The treatment of human immunodeficiency virus (HIV) disease depends on the stage of the disease and any concomitant opportunistic infections. In general, treatment aims to prevent the immune system from deteriorating to the point that opportunistic infections become more likely.

Standard antiretroviral therapy (ART) is the principal method for preventing immune deterioration. In addition, prophylaxis for specific opportunistic infections is indicated in particular cases. Antiretroviral therapy has revolutionized the management of HIV, transforming it into a chronic, manageable condition.

ART consists of a combination of antiretroviral (ARV) drugs to suppress HIV and stop the progression of HIV disease maximally. ART also prevents the onward transmission of HIV. Huge reductions have been seen in rates of death and infections when use is made of a potent ARV regimen, particularly in the early stages of the disease.

WHO recommends ART for all people with HIV as soon as possible after diagnosis without any restrictions on CD4 counts. It also recommends pre-exposure prophylaxis to people at substantial risk of HIV infection as an additional prevention choice as part of comprehensive prevention. Countries are now following to adapt and implement these recommendations within their own epidemiological settings.

Successful long-term ART gradually recovers CD4 T-cell numbers and improves immune responses.

Key Facts:

*HIV remains a major global public health issue, having claimed 40.4 million [32.9–51.3 million] lives so far, with ongoing transmission in all countries globally, with some countries reporting increasing trends in new infections when previously on the decline.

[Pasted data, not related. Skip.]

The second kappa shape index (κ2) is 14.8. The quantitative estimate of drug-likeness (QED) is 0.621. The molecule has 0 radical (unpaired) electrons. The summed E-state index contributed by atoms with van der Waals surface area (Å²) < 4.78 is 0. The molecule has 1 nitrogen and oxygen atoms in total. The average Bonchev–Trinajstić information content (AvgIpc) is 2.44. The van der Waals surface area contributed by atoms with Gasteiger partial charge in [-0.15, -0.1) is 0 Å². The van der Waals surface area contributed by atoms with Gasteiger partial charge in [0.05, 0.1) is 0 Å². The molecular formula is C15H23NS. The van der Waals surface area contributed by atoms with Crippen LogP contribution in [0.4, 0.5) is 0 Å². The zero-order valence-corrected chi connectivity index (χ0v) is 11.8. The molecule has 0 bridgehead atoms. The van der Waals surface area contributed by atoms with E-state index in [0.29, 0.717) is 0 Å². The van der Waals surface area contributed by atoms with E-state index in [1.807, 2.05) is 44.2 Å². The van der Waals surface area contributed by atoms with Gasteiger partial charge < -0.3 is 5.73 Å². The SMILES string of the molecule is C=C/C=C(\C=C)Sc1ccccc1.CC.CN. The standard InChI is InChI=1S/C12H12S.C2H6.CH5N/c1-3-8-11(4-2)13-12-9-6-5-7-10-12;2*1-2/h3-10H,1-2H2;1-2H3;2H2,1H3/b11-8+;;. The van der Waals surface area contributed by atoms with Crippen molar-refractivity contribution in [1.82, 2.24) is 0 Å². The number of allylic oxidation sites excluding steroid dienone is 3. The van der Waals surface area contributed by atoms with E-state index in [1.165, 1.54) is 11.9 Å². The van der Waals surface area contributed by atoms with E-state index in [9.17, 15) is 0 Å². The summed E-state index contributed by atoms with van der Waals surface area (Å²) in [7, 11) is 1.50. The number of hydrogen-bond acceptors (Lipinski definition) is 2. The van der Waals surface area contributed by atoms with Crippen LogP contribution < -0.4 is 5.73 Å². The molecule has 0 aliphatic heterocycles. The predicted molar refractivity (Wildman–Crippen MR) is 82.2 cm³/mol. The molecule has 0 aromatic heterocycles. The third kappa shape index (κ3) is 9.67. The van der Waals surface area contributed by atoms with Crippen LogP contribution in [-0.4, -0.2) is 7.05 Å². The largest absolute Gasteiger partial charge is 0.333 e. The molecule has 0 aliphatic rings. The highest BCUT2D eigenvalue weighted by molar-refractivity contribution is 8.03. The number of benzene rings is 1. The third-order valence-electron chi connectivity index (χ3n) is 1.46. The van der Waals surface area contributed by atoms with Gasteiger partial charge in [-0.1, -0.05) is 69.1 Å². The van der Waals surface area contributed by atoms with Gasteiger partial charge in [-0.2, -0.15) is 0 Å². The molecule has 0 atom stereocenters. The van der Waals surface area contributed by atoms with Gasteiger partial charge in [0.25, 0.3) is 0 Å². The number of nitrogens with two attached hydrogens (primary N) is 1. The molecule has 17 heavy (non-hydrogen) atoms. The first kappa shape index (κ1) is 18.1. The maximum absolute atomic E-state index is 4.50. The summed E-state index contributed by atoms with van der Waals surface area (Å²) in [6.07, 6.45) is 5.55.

*There is no cure for HIV infection. However, with access to effective HIV prevention, diagnosis, treatment and care, including for opportunistic infections, HIV infection has become a manageable chronic health condition, enabling people living with HIV to lead long and healthy lives.

*By 2025, 95% of all people living with HIV (PLHIV) should have a diagnosis, 95% of those should be taking lifesaving antiretroviral treatment (ART), and 95% of PLHIV on treatment should achieve a suppressed viral load for the benefit of the person’s health and for reducing onward HIV transmission.


U.S. Preventive Services Task Force. Screening for HIV. Available at Accessed: June 16, 2011.

Sharp PM, Hahn BH; Origins of HIV and the AIDS pandemic. Cold Spring Harb Perspect Med. 2011 Sep 1(1):a006841. doi: 10.1101/cshperspect.a006841.

Branson BM, Handsfield HH, Lampe MA, et al. Revised recommendations for HIV testing of adults, adolescents, and pregnant women in health-care settings. MMWR Recomm Rep. 2006 Sep 22. 55:1-17; quiz CE1-4.

HIV/AIDS – Symptoms and causes

HIV (Human Immunodeficiency Virus) –

HIV and AIDS –

Human Immunodeficiency Virus
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Human Immunodeficiency Virus
Infection by the Human Immunodeficiency Virus (HIV) first appears as a transient flu-like illness. There then follows a variable period of good health.